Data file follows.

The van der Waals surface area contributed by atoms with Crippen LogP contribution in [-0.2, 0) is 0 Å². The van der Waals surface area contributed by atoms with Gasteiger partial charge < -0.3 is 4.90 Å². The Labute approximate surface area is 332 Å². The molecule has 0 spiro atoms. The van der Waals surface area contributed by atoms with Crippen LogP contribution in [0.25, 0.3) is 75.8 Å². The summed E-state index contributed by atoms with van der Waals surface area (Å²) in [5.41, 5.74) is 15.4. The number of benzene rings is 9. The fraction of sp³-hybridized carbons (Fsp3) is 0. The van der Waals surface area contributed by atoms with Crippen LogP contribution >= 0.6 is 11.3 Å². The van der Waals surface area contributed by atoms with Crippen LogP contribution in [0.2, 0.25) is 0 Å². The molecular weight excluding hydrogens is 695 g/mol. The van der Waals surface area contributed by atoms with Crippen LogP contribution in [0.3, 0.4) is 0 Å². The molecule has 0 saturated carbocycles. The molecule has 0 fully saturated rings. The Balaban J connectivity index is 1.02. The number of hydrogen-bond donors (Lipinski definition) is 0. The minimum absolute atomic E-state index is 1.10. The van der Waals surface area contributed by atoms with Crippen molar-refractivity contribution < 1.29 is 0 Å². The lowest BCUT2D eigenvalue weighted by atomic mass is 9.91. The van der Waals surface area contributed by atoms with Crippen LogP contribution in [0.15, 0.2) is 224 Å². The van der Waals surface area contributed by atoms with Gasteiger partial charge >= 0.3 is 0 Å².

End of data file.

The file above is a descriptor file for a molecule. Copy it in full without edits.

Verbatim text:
The van der Waals surface area contributed by atoms with Crippen LogP contribution in [-0.2, 0) is 0 Å². The van der Waals surface area contributed by atoms with Gasteiger partial charge < -0.3 is 4.90 Å². The Labute approximate surface area is 332 Å². The molecule has 0 spiro atoms. The van der Waals surface area contributed by atoms with Crippen LogP contribution in [0.25, 0.3) is 75.8 Å². The summed E-state index contributed by atoms with van der Waals surface area (Å²) in [5.41, 5.74) is 15.4. The number of benzene rings is 9. The fraction of sp³-hybridized carbons (Fsp3) is 0. The van der Waals surface area contributed by atoms with Crippen LogP contribution >= 0.6 is 11.3 Å². The van der Waals surface area contributed by atoms with Crippen LogP contribution in [0.2, 0.25) is 0 Å². The molecular weight excluding hydrogens is 695 g/mol. The van der Waals surface area contributed by atoms with Crippen LogP contribution in [0.3, 0.4) is 0 Å². The molecule has 0 saturated carbocycles. The molecule has 0 fully saturated rings. The Balaban J connectivity index is 1.02. The number of hydrogen-bond donors (Lipinski definition) is 0. The minimum absolute atomic E-state index is 1.10. The van der Waals surface area contributed by atoms with Crippen molar-refractivity contribution < 1.29 is 0 Å². The lowest BCUT2D eigenvalue weighted by atomic mass is 9.91. The van der Waals surface area contributed by atoms with Crippen LogP contribution in [0.15, 0.2) is 224 Å². The van der Waals surface area contributed by atoms with Gasteiger partial charge >= 0.3 is 0 Å².